Teams of EA workers tackled 50 new patches that had appeared on the Witham between Lincoln and Chapel Hill.
It is part of a sustained attack on the non-native species this winter that sees the EA working with partners, contractors, local communities and volunteer groups to clear the plant – even by hand, when necessary.
Floating pennywort forms dense mats that can affect oxygen levels in the water, crowd and kill off native wildlife, and damage habitat.
It can become so prolific that boaters, anglers and others can’t use the waterway, and it even clogs sluices, weirs and drains, potentially increasing flood risk.
The plant is notoriously difficult to control – it can grow up to 25cm per day in the right conditions and even a small fragment can regrow into a new plant, according to the Agency.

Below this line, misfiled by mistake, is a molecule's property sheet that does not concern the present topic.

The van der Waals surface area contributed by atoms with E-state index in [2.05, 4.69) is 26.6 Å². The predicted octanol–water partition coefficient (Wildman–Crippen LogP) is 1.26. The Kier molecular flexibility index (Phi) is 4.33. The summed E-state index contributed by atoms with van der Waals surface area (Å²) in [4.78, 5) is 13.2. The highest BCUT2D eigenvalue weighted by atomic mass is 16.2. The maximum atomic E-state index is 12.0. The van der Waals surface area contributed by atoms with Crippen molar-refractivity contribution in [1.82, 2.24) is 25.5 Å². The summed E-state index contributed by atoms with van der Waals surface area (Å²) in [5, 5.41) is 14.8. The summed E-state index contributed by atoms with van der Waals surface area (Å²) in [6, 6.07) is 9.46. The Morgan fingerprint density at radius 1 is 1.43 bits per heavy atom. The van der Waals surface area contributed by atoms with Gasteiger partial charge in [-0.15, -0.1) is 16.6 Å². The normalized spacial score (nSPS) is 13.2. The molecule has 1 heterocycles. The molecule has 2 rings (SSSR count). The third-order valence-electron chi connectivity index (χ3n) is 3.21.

Volunteers from local fishing, canoeing and boating groups are also chipping in by removing rafts of the weed with their hands, nets and bin bags.
Removal efforts will continue into the spring and the EA is appealing to the public to report any patches they see – and to take precautions to avoid spreading it.
Paul Separovic, team leader at the EA, said: “Floating pennywort can cause damage and prevent people from enjoying pastimes that bring them closer to nature.”